7. Ensure that existing auditing and logging systems are operational. If auditing and logging have been disabled, perhaps to cover the cybercriminal’s trail, these should be restored since these systems are valuable in helping to understand if the breach is ongoing and when it can be safely determined that the breach has ended.

8. Communicate what you can when you can. During a breach, emotions run high particularly when normal business functions are shut down. It is human nature to want to understand what is going on and how long it might be until business operations are back in place. A crisis communications plan’s goal is to give as much information as needed without raising expectations or causing panic. Employees are concerned about their jobs and paychecks, while board members are concerned about the financial health of the company as the mitigation process drags on.

9. Document everything that takes place to capture evidence and document key findings and facts to evaluate current cybersecurity practices, hardware, and equipment. Discussing what went wrong allows companies to craft a new approach to reduce the risk of a similar breach from happening again and to test vulnerabilities in other IT systems.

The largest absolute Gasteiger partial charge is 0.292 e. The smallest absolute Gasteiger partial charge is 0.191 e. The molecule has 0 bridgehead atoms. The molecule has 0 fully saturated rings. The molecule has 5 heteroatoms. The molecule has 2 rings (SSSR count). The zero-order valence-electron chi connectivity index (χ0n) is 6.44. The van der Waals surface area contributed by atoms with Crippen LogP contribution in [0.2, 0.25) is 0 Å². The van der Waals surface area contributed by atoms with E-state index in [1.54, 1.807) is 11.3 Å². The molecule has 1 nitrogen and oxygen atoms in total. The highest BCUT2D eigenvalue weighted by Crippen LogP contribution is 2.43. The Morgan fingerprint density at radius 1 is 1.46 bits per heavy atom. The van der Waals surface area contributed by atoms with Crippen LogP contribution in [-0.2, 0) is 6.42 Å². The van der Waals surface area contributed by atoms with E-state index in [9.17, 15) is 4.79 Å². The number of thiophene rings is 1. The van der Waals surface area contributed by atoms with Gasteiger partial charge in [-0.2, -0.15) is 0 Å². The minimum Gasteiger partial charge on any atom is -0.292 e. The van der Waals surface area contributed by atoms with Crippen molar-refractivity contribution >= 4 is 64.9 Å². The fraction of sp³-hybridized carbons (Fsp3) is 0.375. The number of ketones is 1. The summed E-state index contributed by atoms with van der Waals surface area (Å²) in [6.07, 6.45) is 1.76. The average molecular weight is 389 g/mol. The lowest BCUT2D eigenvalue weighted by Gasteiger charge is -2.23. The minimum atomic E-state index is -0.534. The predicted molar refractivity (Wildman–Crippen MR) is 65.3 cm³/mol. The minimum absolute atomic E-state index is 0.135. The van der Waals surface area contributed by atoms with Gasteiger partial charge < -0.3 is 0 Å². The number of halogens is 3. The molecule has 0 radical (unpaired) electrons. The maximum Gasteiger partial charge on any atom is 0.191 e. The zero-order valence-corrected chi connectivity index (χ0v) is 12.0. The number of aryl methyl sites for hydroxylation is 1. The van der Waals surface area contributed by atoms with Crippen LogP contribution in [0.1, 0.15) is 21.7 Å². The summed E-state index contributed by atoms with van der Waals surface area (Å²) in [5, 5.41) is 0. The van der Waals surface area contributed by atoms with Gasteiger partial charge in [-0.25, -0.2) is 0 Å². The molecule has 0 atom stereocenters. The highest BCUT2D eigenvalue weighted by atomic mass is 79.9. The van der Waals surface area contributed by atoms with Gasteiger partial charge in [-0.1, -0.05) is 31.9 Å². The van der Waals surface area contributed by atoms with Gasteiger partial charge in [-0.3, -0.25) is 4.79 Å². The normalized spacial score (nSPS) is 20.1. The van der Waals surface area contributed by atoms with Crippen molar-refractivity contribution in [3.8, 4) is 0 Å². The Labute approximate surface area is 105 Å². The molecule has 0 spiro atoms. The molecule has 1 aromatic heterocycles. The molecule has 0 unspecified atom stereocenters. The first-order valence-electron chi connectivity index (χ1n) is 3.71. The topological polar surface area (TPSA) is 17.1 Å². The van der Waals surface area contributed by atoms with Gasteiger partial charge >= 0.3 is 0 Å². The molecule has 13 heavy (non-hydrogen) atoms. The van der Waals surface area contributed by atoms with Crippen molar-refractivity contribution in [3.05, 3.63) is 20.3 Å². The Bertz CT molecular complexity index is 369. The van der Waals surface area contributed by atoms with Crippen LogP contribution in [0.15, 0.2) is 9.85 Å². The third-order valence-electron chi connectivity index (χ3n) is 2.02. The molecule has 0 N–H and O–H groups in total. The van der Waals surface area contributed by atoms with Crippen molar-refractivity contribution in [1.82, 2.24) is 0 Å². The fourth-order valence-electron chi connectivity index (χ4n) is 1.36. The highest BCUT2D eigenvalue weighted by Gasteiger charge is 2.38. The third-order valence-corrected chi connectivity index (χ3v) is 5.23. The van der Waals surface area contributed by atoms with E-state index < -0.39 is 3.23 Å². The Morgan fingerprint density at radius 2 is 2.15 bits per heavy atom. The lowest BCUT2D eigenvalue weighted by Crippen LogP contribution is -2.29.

Keep in mind that while the first 48 hours are stressful, most organizations are impacted for months. According to IBM, on average, companies take about 197 days to identify and 69 days to contain a breach. Setting the stage early helps set the right tone in communication and builds confidence with a measured approach for recovering and restoring systems.

Secure Cyber Defense has trained incident response teams able to address a company’s most urgent needs within the first 48 hours of a data breach. Our teams can quickly respond and mobilize at a client’s location. Teams are trained to work with local, State, and Federal law enforcement as well as coordinating with other incident response firms brought in by insurance providers. We also offer incident response planning services and security automation and monitoring to prepare your team to take action and reduce the potential for a breach or cyberthreat. Reach out today to discuss your incident response approach.